Your current customers may have off-label uses for what you sell. Let’s say you sell thoughtfully imprinted bandanas for GenZ consumers. With plateauing sales, you know that your product has reached the maturity stage. So you enter into a few focus groups and send out digital surveys.
Through your marketing research, you discover that many of your customers aren’t part of GenZ. To the contrary, they’re older “pet parents” who want cute, young-seeming bandanas for their pooches. This gives you the idea to add new SKUs to your lineup, advertising some of your bandanas as perfect for pups.
TL;DR takeaway: Increasing your profits may be as simple as finding out how customers are really using your products. Prepare to be surprised by consumers’ innovativeness. Oh, and get ready to refresh your website content to pull in off-labelers.
3. Partner with a company that’s not in your industry.
Another way to break in with new buyers is to position your company alongside another one. Look for a non-competitor. Otherwise, you’ll end up trying to sell to the same crowd you already own.
Forming loose or formal partnerships takes time, effort, and trust. However, if you can find the right fit, you’re almost certain to invigorate your sales. And the process could be less arduous than you might have thought. Who would have imagined that EVA Air and Hello Kitty would be a sky-high, stellar match? Yet their relationship has allowed both brands to soar their sales.
It doesn’t matter if you sell widgets or experiences, either. The more creatively you’re willing to think, the more partnering opportunities you’ll find. Just remember that any partnership needs to have a win-win theme. Otherwise, one of the parties will eventually drop out.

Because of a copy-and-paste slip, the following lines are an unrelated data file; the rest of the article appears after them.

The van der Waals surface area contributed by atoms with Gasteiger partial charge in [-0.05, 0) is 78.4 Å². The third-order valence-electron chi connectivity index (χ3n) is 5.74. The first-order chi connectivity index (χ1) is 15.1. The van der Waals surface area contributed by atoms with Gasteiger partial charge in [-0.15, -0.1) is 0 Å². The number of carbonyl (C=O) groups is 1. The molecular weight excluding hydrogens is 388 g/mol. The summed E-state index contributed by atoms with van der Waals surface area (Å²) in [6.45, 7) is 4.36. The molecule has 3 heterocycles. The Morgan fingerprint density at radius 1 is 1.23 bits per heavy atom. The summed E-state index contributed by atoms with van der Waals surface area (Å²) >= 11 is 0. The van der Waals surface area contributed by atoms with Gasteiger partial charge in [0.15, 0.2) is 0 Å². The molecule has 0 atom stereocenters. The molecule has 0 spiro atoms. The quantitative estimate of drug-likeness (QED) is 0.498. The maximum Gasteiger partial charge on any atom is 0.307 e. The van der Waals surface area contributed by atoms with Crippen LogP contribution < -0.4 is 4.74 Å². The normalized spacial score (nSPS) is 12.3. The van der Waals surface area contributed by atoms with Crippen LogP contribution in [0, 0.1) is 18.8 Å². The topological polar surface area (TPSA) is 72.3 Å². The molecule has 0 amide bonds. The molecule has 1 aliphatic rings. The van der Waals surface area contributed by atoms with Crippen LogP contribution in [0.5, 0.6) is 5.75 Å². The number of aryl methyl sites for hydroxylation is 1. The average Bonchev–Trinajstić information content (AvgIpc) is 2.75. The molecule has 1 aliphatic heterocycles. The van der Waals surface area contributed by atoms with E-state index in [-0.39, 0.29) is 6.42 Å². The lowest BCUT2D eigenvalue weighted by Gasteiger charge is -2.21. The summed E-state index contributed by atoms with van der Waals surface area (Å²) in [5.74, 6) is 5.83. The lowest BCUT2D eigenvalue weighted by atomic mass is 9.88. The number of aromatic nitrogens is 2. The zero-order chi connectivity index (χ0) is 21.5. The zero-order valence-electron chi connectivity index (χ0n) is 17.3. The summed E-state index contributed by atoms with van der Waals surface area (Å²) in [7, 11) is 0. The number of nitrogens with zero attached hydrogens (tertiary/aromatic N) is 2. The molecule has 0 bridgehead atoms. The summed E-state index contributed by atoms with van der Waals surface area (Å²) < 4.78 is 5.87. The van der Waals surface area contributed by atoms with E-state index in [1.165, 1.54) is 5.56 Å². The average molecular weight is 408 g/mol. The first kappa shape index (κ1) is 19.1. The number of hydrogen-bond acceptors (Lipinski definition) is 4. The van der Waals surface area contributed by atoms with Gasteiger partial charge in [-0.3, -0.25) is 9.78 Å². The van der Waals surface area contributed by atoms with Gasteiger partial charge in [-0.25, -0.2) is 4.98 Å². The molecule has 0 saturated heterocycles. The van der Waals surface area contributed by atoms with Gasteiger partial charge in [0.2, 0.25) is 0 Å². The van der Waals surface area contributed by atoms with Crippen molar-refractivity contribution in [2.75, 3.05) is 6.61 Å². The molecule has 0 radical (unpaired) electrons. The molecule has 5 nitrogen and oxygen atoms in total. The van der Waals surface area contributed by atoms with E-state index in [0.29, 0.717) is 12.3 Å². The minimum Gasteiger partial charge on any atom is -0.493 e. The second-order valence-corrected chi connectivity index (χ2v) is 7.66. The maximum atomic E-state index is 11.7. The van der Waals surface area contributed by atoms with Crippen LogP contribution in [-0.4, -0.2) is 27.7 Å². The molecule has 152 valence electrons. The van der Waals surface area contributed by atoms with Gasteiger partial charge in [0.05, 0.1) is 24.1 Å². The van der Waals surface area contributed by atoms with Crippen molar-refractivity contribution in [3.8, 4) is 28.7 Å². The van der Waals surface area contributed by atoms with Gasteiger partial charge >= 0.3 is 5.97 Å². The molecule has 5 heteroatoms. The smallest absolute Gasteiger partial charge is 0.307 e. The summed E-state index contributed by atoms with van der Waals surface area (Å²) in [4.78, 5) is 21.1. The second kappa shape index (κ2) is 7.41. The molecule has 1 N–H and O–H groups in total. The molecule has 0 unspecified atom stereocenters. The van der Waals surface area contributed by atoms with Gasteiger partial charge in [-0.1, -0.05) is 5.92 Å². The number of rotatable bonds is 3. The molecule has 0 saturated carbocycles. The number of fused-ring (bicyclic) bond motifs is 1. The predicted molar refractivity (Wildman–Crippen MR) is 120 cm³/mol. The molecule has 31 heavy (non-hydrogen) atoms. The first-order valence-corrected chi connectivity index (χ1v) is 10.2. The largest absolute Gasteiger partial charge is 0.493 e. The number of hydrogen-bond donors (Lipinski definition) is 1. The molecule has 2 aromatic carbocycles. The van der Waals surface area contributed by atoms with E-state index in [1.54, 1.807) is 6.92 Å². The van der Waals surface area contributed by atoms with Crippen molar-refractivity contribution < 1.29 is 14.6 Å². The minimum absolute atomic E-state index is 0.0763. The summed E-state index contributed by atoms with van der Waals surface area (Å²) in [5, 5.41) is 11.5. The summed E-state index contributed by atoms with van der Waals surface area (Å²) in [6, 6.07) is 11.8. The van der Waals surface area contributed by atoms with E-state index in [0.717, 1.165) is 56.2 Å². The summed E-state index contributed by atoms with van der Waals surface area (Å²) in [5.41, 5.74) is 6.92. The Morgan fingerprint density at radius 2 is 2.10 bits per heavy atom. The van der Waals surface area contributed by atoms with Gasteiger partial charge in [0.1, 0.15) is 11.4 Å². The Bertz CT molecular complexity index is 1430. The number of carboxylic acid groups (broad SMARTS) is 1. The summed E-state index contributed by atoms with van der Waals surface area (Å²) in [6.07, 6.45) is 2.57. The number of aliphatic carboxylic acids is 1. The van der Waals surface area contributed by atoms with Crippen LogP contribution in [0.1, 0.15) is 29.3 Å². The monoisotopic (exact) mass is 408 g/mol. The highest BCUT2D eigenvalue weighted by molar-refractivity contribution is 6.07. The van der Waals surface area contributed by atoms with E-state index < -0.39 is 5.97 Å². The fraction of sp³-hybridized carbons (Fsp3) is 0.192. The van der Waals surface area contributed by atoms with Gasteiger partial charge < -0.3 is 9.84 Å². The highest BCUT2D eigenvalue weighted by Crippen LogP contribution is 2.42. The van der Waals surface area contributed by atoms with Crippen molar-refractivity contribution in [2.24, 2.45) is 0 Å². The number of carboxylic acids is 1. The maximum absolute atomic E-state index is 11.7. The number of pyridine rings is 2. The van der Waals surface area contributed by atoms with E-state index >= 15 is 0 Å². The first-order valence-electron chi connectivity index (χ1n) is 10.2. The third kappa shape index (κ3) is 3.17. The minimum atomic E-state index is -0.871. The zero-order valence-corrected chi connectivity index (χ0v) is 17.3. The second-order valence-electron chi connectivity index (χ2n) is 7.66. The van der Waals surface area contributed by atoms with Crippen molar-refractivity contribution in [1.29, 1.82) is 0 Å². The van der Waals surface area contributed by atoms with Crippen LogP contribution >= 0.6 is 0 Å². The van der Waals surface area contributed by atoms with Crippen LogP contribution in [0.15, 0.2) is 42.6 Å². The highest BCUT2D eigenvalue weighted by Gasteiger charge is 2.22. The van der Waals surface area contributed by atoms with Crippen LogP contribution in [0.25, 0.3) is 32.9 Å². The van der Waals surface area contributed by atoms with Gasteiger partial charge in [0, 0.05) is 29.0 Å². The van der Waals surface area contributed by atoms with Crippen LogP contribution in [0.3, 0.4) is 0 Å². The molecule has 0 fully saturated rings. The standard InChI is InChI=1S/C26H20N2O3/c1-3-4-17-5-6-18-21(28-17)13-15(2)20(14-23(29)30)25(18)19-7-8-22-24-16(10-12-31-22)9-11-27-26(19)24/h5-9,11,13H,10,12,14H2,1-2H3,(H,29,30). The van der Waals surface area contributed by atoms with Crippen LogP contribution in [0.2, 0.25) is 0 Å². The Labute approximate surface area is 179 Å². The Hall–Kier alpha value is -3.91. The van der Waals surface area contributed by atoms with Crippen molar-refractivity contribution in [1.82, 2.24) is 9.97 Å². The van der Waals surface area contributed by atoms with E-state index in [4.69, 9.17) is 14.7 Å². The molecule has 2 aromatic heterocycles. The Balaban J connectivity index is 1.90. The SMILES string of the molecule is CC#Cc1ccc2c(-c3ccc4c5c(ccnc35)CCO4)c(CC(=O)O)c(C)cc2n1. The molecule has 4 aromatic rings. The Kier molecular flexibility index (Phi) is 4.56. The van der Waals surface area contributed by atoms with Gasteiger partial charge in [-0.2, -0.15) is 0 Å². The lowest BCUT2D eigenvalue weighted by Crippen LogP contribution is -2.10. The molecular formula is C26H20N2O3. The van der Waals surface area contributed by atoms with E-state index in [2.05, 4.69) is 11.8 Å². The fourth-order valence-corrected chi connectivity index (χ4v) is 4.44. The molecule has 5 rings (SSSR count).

TL;DR takeaway: Breaking into uncharted waters is simpler when you have a friend by your side. Find another company to befriend and take on new markets as a team.
4. Give existing customers something else they need.
Pain points. They’re uncomfortable for customers—and potential goldmines for inventive companies. You’ll want to go beyond scratching the surface to discover what keeps your customer base up at night. Then, you can work with your employees on a solution.
Don’t assume you already know all the pain points that your customers face, either. Yes, you can come up with hypotheses. Just make sure you go the extra mile and test them. Otherwise, you might assume pain points that don’t exist. At the same time, you could miss glaring pain points that you’re perfectly positioned to solve.
A good way to uncover pain points is to conduct in-person or Zoom interviews with a statistically significant amount of customers. Find out how they’re using your product or service. Ask them what they wish they could do. If you’re not confident that you can dig inappropriately, hire a market research firm. The money will be well spent and get you closer to an attractive ROI.
TL;DR takeaway: Go ahead and play doctor by healing your customers’ nagging pains with feature expansions or new products.
Scaling any business can seem like a daunting prospect, but it could be less challenging than you think. Even if you believe that you’ve done all you can to boost profits and sales, take a second look. There are plenty of ways to expand your company’s footprint selectively, proactively, and economically. You just have to be willing to think outside the nugget.
This article, “4 Ways to Expand Your Business Outside of Your Core Industry” was first published on Small Business Trends